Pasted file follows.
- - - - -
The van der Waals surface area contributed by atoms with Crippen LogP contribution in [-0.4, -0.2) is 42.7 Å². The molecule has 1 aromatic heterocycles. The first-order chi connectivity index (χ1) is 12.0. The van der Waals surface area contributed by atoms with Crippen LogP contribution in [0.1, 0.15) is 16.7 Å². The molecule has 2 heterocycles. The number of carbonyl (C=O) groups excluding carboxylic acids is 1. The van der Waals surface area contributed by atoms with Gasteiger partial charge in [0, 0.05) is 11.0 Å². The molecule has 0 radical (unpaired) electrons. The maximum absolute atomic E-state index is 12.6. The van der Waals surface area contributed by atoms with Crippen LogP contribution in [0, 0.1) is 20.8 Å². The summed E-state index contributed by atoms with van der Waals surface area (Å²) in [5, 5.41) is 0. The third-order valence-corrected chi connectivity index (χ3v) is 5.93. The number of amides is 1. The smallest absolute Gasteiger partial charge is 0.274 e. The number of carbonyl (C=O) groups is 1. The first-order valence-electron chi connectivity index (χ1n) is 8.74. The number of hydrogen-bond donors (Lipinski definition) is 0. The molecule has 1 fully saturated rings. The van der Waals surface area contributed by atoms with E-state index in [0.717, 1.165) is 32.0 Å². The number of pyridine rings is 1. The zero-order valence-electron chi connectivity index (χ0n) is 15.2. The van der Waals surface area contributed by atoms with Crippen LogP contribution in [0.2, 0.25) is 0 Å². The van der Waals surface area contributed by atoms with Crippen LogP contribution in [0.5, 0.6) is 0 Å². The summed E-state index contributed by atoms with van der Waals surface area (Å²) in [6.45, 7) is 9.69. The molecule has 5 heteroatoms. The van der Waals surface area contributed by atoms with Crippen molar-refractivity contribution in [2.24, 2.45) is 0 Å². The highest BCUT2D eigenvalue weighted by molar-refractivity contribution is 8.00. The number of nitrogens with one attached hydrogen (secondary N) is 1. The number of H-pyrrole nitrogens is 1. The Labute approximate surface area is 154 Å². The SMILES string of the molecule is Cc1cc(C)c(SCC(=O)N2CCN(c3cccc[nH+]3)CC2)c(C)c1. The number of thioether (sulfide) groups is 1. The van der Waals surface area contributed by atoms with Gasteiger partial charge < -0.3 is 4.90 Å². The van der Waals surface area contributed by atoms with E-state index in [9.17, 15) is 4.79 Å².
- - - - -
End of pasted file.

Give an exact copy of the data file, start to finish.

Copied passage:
The van der Waals surface area contributed by atoms with Crippen LogP contribution in [-0.4, -0.2) is 42.7 Å². The molecule has 1 aromatic heterocycles. The first-order chi connectivity index (χ1) is 12.0. The van der Waals surface area contributed by atoms with Crippen LogP contribution in [0.1, 0.15) is 16.7 Å². The molecule has 2 heterocycles. The number of carbonyl (C=O) groups excluding carboxylic acids is 1. The van der Waals surface area contributed by atoms with Gasteiger partial charge in [0, 0.05) is 11.0 Å². The molecule has 0 radical (unpaired) electrons. The maximum absolute atomic E-state index is 12.6. The van der Waals surface area contributed by atoms with Crippen LogP contribution in [0, 0.1) is 20.8 Å². The summed E-state index contributed by atoms with van der Waals surface area (Å²) in [5, 5.41) is 0. The third-order valence-corrected chi connectivity index (χ3v) is 5.93. The number of amides is 1. The smallest absolute Gasteiger partial charge is 0.274 e. The number of carbonyl (C=O) groups is 1. The first-order valence-electron chi connectivity index (χ1n) is 8.74. The number of hydrogen-bond donors (Lipinski definition) is 0. The molecule has 1 fully saturated rings. The van der Waals surface area contributed by atoms with E-state index in [0.717, 1.165) is 32.0 Å². The number of pyridine rings is 1. The zero-order valence-electron chi connectivity index (χ0n) is 15.2. The van der Waals surface area contributed by atoms with Crippen LogP contribution in [0.2, 0.25) is 0 Å². The van der Waals surface area contributed by atoms with Crippen LogP contribution in [0.5, 0.6) is 0 Å². The summed E-state index contributed by atoms with van der Waals surface area (Å²) in [6.45, 7) is 9.69. The molecule has 5 heteroatoms. The van der Waals surface area contributed by atoms with Crippen molar-refractivity contribution in [2.24, 2.45) is 0 Å². The highest BCUT2D eigenvalue weighted by molar-refractivity contribution is 8.00. The number of nitrogens with one attached hydrogen (secondary N) is 1. The number of H-pyrrole nitrogens is 1. The Labute approximate surface area is 154 Å². The SMILES string of the molecule is Cc1cc(C)c(SCC(=O)N2CCN(c3cccc[nH+]3)CC2)c(C)c1. The number of thioether (sulfide) groups is 1. The van der Waals surface area contributed by atoms with Gasteiger partial charge < -0.3 is 4.90 Å². The van der Waals surface area contributed by atoms with E-state index in [9.17, 15) is 4.79 Å².